Obama, McCain Sweep Potomac Region in Primaries
MICHEL MARTIN, host:
I'm Michel Martin and this is TELL ME MORE from NPR News. Coming up, television and film writers finally agree on a deal with studios ending a 100 day strike. We'll talk about it. Major lenders have come up with some help for homeowners who are falling behind in their payments and we'll try to understand how the Bush Administration plans to try six men for their alleged role in the 9/11 attacks. But first a word about last night's Potomac Primary. Democrat Barack Obama and Republican John McCain swept Maryland, D.C. and Virginia. Here to talk about the result and what to look for next is Shailagh Murray, Political Reporter with the Washington Post nice to talk to you again.
Ms. SHAILAGH MURRAY (Washington Post): Thanks, Michel.
MARTIN: So Shailagh so it was a sweep for both men but there were some interesting trends underneath the numbers. Let's take the Democrats first. What did you notice about Senator Barack Obama's win?
Ms. MURRAY: Well, he really sort of barged in on almost all of her major constituencies. I think the only line she held was with older women. But otherwise he has managed to penetrate all of her core groups, especially lower income white voters, which have been you know, an important core component of Ms. Clinton's electoral you know, formula. And he won by such a convincing margin with - I think by 22 points in Virginia that ought to be just terrifying to the Clinton campaign this morning.
MARTIN: How do you think he did it?
Ms. MURRAY: You know, it's interesting. We saw, we saw indications that this was, this might be happening in Maine on Sunday, a little noticed caucus, that he won by 20 points. A state with a similar lower income white profile working class, should be Clinton country. And he, I suppose, I mean one can only assume that his message is just starting to resonate with these groups, that this is... This is the hardest group of Democrats to break through with because they have the least amount of time. They don't go to rallies. They don't watch cable news and they're, they're in some ways the least aware of the campaigns as they are unfolding.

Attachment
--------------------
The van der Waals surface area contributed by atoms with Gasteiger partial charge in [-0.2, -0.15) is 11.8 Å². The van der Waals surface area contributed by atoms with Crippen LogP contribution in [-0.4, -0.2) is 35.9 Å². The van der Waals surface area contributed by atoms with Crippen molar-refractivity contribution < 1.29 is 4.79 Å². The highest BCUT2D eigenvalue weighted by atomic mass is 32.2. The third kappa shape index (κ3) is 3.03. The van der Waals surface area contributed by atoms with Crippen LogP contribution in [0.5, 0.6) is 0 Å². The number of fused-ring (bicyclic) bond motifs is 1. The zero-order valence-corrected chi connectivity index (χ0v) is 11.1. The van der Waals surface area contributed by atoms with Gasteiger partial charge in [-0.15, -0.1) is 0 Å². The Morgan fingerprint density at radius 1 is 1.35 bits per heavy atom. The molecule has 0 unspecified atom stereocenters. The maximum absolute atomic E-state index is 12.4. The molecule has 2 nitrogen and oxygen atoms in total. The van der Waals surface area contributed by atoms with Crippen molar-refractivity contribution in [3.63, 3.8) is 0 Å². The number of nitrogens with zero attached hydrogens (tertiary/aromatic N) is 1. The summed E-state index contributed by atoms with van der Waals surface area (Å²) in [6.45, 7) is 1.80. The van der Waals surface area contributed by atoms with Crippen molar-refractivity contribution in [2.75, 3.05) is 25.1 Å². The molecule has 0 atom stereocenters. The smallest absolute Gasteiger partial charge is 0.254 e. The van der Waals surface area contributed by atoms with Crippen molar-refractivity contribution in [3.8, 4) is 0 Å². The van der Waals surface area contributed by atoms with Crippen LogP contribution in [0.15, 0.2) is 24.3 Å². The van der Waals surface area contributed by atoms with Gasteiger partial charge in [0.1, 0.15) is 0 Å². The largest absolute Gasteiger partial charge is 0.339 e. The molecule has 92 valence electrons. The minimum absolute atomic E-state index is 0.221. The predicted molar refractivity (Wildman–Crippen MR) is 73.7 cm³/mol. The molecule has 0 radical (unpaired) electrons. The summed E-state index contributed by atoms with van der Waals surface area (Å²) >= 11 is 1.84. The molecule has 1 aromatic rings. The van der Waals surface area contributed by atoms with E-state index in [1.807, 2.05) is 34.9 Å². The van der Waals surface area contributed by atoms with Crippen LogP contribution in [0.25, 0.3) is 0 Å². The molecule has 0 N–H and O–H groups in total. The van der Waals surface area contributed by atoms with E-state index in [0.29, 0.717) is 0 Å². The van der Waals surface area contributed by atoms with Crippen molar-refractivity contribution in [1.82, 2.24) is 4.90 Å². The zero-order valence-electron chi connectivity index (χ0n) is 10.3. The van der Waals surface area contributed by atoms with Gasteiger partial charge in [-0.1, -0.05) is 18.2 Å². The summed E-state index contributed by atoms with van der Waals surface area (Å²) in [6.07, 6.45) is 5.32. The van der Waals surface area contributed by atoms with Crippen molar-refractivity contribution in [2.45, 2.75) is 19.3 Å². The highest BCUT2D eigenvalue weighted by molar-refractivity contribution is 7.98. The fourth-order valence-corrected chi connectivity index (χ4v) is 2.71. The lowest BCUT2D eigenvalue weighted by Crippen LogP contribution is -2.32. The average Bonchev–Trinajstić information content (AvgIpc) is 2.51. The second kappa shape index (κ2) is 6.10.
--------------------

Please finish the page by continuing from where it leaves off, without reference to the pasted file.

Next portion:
So as a consequence they've been a very loyal constituency for Senator Clinton because they know her so well. That's where her name recognition really benefits her. So I think that what we see is Senator Obama just you know, grinding away with this, well that sort of not very...
MARTIN: That's okay. We get your point.
Ms. MURRAY: But he has stayed on the same message for the last year and I think it's starting to resonate with these folks and maybe they are just responding to it the way everybody else is.
MARTIN: Okay, on the Republican side, just briefly, Senator McCain, a convincing victory in Virginia. But Mike Huckabee closer than I think a lot of people might think, given that there are so many, I would argue, national security minded voters that have been a McCain top issue. Why do you think that is and is that a sign of something to come or is it just sort of the last gasp for the Huckabee campaign?
Ms. MURRAY: You know, we, this is the big mystery on the Republican side. Clearly a lot of Republicans just still very unsatisfied with Senator McCain. He's going to be in the House today speaking with House Republicans trying to shore up these constituencies. And he seemed to have broken through last week, but yet, you know, Governor Huckabee continues to win states or nearly win states with nothing. I mean with no money and no real campaign to speak of. So it's a, you know, they want him to go away. He's not going away and presumably this will - I think he's already campaigning in Wisconsin. So it's not you know, at least be around for another week.
MARTIN: Okay, so Wisconsin, Texas and Ohio are next. Shailagh, we'll check back in with you.
Shailagh Murray is a political reporter with the Washington Post. She joined us by phone. Thanks so much.
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